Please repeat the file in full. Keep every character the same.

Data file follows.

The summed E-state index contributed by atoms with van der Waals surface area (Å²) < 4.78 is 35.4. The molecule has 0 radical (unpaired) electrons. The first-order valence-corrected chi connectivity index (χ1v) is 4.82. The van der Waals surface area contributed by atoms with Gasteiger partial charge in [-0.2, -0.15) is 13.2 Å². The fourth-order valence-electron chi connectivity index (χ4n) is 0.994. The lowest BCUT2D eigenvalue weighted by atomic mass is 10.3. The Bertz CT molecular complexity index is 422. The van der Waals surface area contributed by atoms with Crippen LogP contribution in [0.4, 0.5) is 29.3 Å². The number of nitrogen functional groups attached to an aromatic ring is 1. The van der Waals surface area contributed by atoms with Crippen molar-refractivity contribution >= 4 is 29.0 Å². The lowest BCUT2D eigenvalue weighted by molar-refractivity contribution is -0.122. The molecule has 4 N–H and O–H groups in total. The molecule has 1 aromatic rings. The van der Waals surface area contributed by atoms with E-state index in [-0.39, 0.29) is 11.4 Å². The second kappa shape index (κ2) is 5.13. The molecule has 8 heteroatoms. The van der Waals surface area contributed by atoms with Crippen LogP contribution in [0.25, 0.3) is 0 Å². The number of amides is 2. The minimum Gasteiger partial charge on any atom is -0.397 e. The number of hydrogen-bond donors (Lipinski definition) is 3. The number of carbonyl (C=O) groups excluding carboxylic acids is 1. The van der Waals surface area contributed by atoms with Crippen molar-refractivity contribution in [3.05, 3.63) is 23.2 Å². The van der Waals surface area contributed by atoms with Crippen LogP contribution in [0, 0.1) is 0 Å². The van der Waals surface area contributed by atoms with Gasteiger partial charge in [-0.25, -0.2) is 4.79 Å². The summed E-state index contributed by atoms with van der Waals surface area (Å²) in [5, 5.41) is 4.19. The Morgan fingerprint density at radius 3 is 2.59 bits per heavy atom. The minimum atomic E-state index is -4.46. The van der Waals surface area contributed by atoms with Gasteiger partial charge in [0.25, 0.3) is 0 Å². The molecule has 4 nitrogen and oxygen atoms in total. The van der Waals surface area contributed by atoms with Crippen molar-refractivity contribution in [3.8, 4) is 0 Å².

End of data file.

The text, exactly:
The summed E-state index contributed by atoms with van der Waals surface area (Å²) < 4.78 is 35.4. The molecule has 0 radical (unpaired) electrons. The first-order valence-corrected chi connectivity index (χ1v) is 4.82. The van der Waals surface area contributed by atoms with Gasteiger partial charge in [-0.2, -0.15) is 13.2 Å². The fourth-order valence-electron chi connectivity index (χ4n) is 0.994. The lowest BCUT2D eigenvalue weighted by atomic mass is 10.3. The Bertz CT molecular complexity index is 422. The van der Waals surface area contributed by atoms with Crippen LogP contribution in [0.4, 0.5) is 29.3 Å². The number of nitrogen functional groups attached to an aromatic ring is 1. The van der Waals surface area contributed by atoms with Crippen molar-refractivity contribution >= 4 is 29.0 Å². The lowest BCUT2D eigenvalue weighted by molar-refractivity contribution is -0.122. The molecule has 4 N–H and O–H groups in total. The molecule has 1 aromatic rings. The van der Waals surface area contributed by atoms with E-state index in [-0.39, 0.29) is 11.4 Å². The second kappa shape index (κ2) is 5.13. The molecule has 8 heteroatoms. The van der Waals surface area contributed by atoms with Crippen LogP contribution in [0.25, 0.3) is 0 Å². The number of amides is 2. The minimum Gasteiger partial charge on any atom is -0.397 e. The number of hydrogen-bond donors (Lipinski definition) is 3. The number of carbonyl (C=O) groups excluding carboxylic acids is 1. The van der Waals surface area contributed by atoms with Crippen molar-refractivity contribution in [3.05, 3.63) is 23.2 Å². The van der Waals surface area contributed by atoms with Crippen LogP contribution in [0, 0.1) is 0 Å². The van der Waals surface area contributed by atoms with Gasteiger partial charge in [-0.25, -0.2) is 4.79 Å². The summed E-state index contributed by atoms with van der Waals surface area (Å²) in [5, 5.41) is 4.19. The Morgan fingerprint density at radius 3 is 2.59 bits per heavy atom. The minimum atomic E-state index is -4.46. The van der Waals surface area contributed by atoms with Gasteiger partial charge in [0.25, 0.3) is 0 Å². The molecule has 4 nitrogen and oxygen atoms in total. The van der Waals surface area contributed by atoms with Crippen molar-refractivity contribution in [3.8, 4) is 0 Å².